Category: the 6th extinction

thelepidopteragirl: the-awkward-turt: myfrogc…

thelepidopteragirl:

the-awkward-turt:

myfrogcroaked:

zoologicallyobsessed:

Tommy McElrath‏ @monotomidae

The giant bee wasn’t “lost to science”. No one got grants to go study or monitor their populations for >20 years because no one would find it. That’s the real story here. We are constantly undervaluing and underobserving basic natural history about small creatures like bees.

In the light of everyone reblogging about the rediscovery of the Wallace’s Giant Bee (Megachile pluto) no one is acknowledging (besides us zoologists) the fact that this has already happened with this bee. It was thought lost since 1859 until it was rediscovered in 1981 and now 2019. This is because of lack of funding going towards conversing and discovering insects like this bee! 

This is the important missing part of the story!!!!!

I face the same challenge in my work to study and protect frogs.

http://www.frogrescue.com/

If you search a list of “critically endangered invertebrates” at least a third of them are listed as “possibly extinct”.

POSSIBLY. Because no one has the funding to even got and check if they still exist. That’s where we are at with invert conservation.

this is why i hate pandas

Hell, this is where we’re at WITH BIRDS.

I have some tiny bug friends on iNat who have been valiantly going through all the unidentified tiny bug photos and trying to identify them (and I mean, true valor). One of them will comment on some random photo of a thing I snapped with my phone in my yard two years ago before I knew what I was doing “Oh hey THIS IS A RARE BLAH DE BLAH” and I’m just like, oh yeah I just randomly found it in my yard I probably have hundreds of those.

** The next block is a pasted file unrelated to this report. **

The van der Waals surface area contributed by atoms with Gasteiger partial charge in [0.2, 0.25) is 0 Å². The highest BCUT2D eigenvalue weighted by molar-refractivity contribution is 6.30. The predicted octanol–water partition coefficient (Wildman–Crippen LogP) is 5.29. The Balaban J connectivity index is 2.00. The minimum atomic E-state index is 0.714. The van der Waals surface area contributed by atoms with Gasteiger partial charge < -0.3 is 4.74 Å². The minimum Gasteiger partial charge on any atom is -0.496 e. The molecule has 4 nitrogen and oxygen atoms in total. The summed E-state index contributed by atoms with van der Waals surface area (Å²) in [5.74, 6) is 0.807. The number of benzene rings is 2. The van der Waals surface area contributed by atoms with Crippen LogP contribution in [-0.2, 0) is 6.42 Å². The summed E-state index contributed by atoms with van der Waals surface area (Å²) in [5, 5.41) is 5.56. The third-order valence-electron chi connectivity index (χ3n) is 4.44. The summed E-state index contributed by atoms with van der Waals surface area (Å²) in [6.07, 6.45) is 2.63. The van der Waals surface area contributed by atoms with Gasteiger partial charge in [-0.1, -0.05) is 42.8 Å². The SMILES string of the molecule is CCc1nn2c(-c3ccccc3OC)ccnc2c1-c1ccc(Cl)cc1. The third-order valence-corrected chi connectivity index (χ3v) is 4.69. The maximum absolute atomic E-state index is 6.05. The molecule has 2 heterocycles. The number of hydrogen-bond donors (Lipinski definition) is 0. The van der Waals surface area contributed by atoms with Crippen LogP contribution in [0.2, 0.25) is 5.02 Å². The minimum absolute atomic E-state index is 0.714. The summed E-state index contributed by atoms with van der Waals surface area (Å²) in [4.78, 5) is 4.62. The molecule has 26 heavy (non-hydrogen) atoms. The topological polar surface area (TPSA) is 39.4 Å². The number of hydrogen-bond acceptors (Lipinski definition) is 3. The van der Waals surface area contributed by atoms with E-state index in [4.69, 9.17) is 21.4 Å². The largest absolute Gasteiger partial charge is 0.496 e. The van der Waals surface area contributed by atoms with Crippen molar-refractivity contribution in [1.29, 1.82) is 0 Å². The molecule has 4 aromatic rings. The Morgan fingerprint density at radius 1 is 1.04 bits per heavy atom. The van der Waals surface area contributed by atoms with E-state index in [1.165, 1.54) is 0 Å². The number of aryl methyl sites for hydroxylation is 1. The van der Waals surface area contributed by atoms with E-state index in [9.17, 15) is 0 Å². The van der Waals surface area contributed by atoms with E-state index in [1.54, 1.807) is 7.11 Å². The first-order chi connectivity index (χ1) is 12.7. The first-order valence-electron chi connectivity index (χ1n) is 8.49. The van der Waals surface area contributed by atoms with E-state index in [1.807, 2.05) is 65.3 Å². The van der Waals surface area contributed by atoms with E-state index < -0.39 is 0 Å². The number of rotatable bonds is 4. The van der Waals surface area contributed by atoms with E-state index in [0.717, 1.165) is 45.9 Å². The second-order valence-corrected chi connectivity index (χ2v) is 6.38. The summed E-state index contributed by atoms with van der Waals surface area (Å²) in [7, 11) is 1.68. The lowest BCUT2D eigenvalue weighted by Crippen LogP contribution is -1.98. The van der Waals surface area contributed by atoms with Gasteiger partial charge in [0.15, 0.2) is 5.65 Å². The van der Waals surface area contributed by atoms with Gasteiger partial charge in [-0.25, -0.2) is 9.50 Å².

Sometimes, I will find a bug, identify the bug, upload the bug to iNat, and iNat will helpfully tell me, OH YEAH THIS IS CRITICALLY ENDANGERED IN TEXAS. Like, one of the spittlebugs I find sometimes in the fields might go extinct because THE FIELDS KEEP GETTING DESTROYED.

Another aspect of this story that isn’t getting told: a lot of the natural sciences are no longer even teaching natural history and organisms the way they used to. Taxonomy is all about genetics these days. Museums are switching over to hiring… people who can’t identify specimens without running PCR??? Like, they cannot look at an animal and tell you what it is unless they analyze cellular tissue. So universities aren’t teaching the “old way” anymore? So, nobody tries to get grants and study ecology because all people care about is genetics and blah blah who cares??? 

Both are important, but the funding institutions clearly do not agree. And the way science is funded these days, people HAVE to go for what they know will get them money to do the work they know is important. Just add a little bit of genetics to get some money to do the ecology work, right? But over twenty, thirty years… ecology work doesn’t get funding anymore. 

Anyway, don’t listen to me, I picked engineering and I still can’t find a job. I’ll just be muttering to myself in this ditch over here collecting microscopic hemiptera and getting gnats in my eyes.

February 23, 2019